Appendix : Python Information That Doesn’t Fit In Class

Differences Between Python And Other Languages

There are many programming languages out in the wild that you can use to program a computer. Some have been around for a long time, like Fortran and C, and some are quite new, like Dart or Go. Python falls in the middle ground of being fairly new, but quite mature.

Why would a programmer choose one language over another to learn? That’s a somewhat complicated question as most languages will allow you to do anything you want. However it can be difficult to express what you want to do with a particular language instead of something else. For instance, Fortran excels at computation and in fact it’s name comes from Fromula Translation (ForTran). However it’s not known as a great language if you need to do a lot of string/text manipulation. The C programming language is a great language if your goal is to maximize the performance of your program. If you program it well you can create extremely fast programs. Notice I said “if you program it well”, if you don’t you can completely crash not only your program, but perhaps even your computer. The C language doesn’t hold your hand to prevent you from doing things that could be bad for your program.

In addition to how well a language fits the problem you’re trying to solve, it might not be able to be used with the tools you like, or might not provide the tools you need, a particular language just may not appeal to you visually and just be ugly.

My choice of teaching Python fits a “sweet spot” for me. It’s fast enough to create the kinds of programs I want to create. It’s visually very appealing to me, and the grammar and syntax of the language fit the way I want to express the problems I’m trying to solve.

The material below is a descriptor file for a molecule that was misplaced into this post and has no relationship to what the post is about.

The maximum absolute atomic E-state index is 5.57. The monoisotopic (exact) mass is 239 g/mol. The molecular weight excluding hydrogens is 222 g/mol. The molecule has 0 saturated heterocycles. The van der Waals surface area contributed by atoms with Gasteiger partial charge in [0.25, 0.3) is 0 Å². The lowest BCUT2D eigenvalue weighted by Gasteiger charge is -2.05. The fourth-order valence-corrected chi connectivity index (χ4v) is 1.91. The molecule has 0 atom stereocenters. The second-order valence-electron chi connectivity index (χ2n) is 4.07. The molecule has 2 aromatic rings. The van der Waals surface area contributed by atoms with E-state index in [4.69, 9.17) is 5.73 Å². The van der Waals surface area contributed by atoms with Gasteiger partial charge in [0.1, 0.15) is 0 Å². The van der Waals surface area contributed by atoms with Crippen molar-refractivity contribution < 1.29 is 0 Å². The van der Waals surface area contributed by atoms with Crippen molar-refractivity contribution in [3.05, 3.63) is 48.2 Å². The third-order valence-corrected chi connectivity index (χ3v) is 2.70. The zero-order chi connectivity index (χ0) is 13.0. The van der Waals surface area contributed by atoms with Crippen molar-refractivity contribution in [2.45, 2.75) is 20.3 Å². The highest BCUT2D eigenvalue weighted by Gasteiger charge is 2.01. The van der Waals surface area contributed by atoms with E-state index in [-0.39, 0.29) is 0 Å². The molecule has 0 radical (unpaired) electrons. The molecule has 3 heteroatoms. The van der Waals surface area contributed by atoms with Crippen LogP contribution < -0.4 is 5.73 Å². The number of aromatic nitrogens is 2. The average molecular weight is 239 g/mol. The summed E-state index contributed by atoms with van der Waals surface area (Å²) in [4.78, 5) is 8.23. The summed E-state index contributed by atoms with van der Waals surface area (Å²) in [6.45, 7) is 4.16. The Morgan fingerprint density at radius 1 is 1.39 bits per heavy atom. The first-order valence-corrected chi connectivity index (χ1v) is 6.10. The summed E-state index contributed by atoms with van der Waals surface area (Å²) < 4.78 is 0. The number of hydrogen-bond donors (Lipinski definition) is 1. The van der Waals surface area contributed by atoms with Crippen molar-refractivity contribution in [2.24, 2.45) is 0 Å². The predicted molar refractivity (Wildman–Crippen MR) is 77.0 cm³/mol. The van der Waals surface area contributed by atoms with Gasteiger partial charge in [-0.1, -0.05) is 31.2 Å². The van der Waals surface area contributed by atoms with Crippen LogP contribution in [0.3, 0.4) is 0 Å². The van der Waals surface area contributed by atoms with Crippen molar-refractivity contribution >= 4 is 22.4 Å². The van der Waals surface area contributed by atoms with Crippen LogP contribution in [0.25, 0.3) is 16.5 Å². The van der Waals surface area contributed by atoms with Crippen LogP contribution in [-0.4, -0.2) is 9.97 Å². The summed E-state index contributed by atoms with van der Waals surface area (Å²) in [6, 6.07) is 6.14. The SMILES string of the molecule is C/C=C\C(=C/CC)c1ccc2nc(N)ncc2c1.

Vocabulary

Let’s talk about some of the vocabulary used in the class and what it means. Programming languages have their own “jargon”, or words, that mean specific things to programmers and that language. Here are some we’ve used in relation to Python.

IDLE - command prompt

IDLE is the programming environment that comes with Python. It’s what’s called an IDE, or Integrated Development Environment, and pulls together some useful things to help write Python programs. When you start IDLE it opens up a window that has the Python prompt >>> in it. This is a window that is running the Python interpretor in interactive mode. This is where you can play around with some simple Python program statements. It’s kind of a sandbox where you can try things out. However, there is no way to save or edit your work; once the Python interpretor runs your statements, they’re gone.

IDLE - editor window

The file window (File -> New Window) opens up a simple text editor. This is like notepad in Windows, except that it knows about Python code, how to format it and color the text. This is where you can write, edit and save your work and run it again later. When you run this code, behind the scenes IDLE is running the program in the Python interpreter, just like it is in the first IDLE window.

Syntax Highlighting